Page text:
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United Mining Exploration Commission: A group of friends playing JumpGate-- "a MMORPG that launched smoothly, breaks from fantasy character setting, emphasizes PvP, and is the first persistent world space simulator that nobody talks about." ~Scorch
 
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ND's original vision (spoken during early beta6)

 
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MajorFreak
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PostPosted: Wed Feb 13, 2002 6:07 am    Post subject: ND's original vision (spoken during early beta6) Reply with quote

NetDevil's 4th newsletter 100.08.26
Regarding why they added AI (conflux and defense droids)
Quote:
“[ Item 3 - AI like it! ]
After some early grumbling, it seems that Netdevil’s sudden decision to put AI into Jumpgate was a good one. People are getting used to the Conflux and not a single pilot has been shot down during docking approach thanks to the defense droids (one of the major complaints in previous versions).

So, why did we do it? Let Scorch answer that one: “We never intended for Jumpgate to be an action shooter. This is first and foremost a simulation that focusses on many different aspects, which is also the reason for its long-term appeal. Putting the Conflux into the game gives the action-oriented pilots an opportunity to fight, but they still aid the reconstruction by doing so. Having these Aliens also adds a great new storyline to the game as the player will gradually find out who they are and why they are here.“


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Heretic
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Joined: 09 Feb 2002
Posts: 473
Location: Tripoint

PostPosted: Tue Dec 07, 2004 7:48 am    Post subject: After two years, now what? Reply with quote

GM_Istvan wrote:
Two years ago today, I had the great good fortune to be brought on board the Jumpgate project. Scott Brown originally hired me to help with finishing Episode 2, a very urgent priority back in November 2002. Gradually, I've taken on a greater share of the load. After the Episode 2 patch released, I was permitted to get involved with coding, and I took on most of our general bug fixing. By the end of 2003, I was doing the majority of the fixes and features going into each patch. Though I make no business decisions for the game, for some time now I've had full responsibility for the direction and development of Jumpgate. As a former beta tester, my involvement stretches back to January 2000. As a player, I founded Jumpgate's first major trading squad, played politics, participated in PvP, downed my share of conflux, mined my share of roids, immensely enjoyed simply flying as a merchant pilot, and waited hungrily like everyone else for the next patch. For a player, joining the project as a developer was a dream come true, a dream I still strive to share with my fellow Jumpgate players by keeping our mutual hopes and dreams for the game in mind whenever I consider new features or changes.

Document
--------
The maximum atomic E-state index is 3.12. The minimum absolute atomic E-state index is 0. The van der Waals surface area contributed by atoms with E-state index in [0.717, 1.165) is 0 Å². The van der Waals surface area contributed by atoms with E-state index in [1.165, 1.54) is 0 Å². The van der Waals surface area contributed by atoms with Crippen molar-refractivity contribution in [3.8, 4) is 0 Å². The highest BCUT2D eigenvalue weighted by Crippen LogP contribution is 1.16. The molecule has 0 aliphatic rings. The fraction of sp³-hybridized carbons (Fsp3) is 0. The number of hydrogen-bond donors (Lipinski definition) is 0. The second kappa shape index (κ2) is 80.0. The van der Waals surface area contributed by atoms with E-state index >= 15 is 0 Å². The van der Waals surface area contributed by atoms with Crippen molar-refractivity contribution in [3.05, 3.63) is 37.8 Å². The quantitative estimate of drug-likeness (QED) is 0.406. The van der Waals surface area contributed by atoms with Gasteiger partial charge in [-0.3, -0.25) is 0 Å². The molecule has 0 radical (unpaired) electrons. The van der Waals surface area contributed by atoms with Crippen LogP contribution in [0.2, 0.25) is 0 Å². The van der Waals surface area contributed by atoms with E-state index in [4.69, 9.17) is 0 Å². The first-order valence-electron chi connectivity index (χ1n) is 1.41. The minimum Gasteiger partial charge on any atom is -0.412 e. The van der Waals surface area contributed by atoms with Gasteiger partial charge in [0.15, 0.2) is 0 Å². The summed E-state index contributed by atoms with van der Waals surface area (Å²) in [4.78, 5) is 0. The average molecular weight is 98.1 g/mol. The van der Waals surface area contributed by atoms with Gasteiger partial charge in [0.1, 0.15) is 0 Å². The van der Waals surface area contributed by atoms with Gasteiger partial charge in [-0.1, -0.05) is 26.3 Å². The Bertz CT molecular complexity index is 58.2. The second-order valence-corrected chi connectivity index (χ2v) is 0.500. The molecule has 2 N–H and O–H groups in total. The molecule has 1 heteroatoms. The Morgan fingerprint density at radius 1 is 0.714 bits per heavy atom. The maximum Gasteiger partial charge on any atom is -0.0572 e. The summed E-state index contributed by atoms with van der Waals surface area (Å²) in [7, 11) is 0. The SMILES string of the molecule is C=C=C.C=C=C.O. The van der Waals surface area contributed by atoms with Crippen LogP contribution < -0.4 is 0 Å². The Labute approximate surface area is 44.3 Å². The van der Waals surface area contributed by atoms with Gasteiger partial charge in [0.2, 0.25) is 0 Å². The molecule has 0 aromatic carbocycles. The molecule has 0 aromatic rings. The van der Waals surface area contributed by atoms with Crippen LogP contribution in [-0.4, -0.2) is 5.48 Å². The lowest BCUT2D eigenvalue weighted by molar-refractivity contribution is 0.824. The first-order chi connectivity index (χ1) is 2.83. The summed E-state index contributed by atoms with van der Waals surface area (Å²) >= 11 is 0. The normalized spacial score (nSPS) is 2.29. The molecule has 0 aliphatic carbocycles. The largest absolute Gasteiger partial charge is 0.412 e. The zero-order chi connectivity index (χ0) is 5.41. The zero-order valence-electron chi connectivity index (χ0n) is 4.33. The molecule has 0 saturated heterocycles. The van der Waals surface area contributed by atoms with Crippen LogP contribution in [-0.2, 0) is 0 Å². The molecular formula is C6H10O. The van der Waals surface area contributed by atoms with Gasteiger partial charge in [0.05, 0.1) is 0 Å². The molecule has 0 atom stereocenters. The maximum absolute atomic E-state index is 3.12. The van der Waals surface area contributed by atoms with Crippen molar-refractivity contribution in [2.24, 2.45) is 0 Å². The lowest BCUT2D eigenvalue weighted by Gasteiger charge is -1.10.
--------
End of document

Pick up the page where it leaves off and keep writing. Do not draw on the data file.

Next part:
In the past, and especially while I still lacked influence in Jumpgate development, I publicly described the work I was doing to change and improve Jumpgate in terms of "taking baby steps". As the juniormost member of the team at the time, I did not want to make mistakes that would create additional work for my coworkers, I especially did not want to damage or disrupt the game by my actions. It seemed necessary to go slow, and to be careful. For various reasons, I believe the time for caution with respect to Jumpgate development is past.

We are all aware that Jumpgate faces harsh challenges from newer, flashier game releases that are enticing players away from our community. We also know that there persist flaws in Jumpgate, as in any game, that can frustrate players and help convince them to move on. Attracting new players to a game released long ago (as the game industry measures time) is very difficult, and requires resources that are literally unavailable. Without resources, change is also slower for Jumpgate than for games that can afford to have dozens, even hundreds of people on the development team. We all know what these constraints have meant for the Jumpgate community over the last three years.

Jumpgate's history is a reflection of some difficult realities of business in the game industry. The situation we face has less to do with Jumpgate itself, and more to do with business pressures NetDevil now has little control over. Our limitations have come as a result of past decisions made with the best information available at the time, and with NetDevil's best interests at heart. NetDevil surely would not exist today were it not for the successful release of Jumpgate in 2001, but NetDevil's prosperity has for a while not been tied to Jumpgate's success or failure. Yet, for that transition to have taken place, NetDevil's focus as a company has necessarily been shifted to other projects, and that change of focus is why NetDevil is a successful and growing company today.

NetDevil is proud of Jumpgate, and no one here at NetDevil wants to see Jumpgate continue to fade slowly away. Jumpgate is a landmark game in the industry: It remains the only massively multiplayer design dedicated to HOTAS ("Hands On Throttle And Stick") spaceflight simulation. Other online space games are either flight simulators capable of handling only limited numbers of players (like Microsoft's Allegiance), are massively multiplayer games that use a mouse-click interface (like EVE Online), or dilute the flight simulator into a component of an otherwise stat-based point-and-click game (SWG:Jump to Lightspeed). Jumpgate also remains remarkable for its practical blend of real physics with modifications to keep the simulation flyable and fun. Unlike any other game, Jumpgate is entirely about the player flying his own ship: no autopilot, no time dilation, no crutches. Jumpgate flight is grounded upon player skill.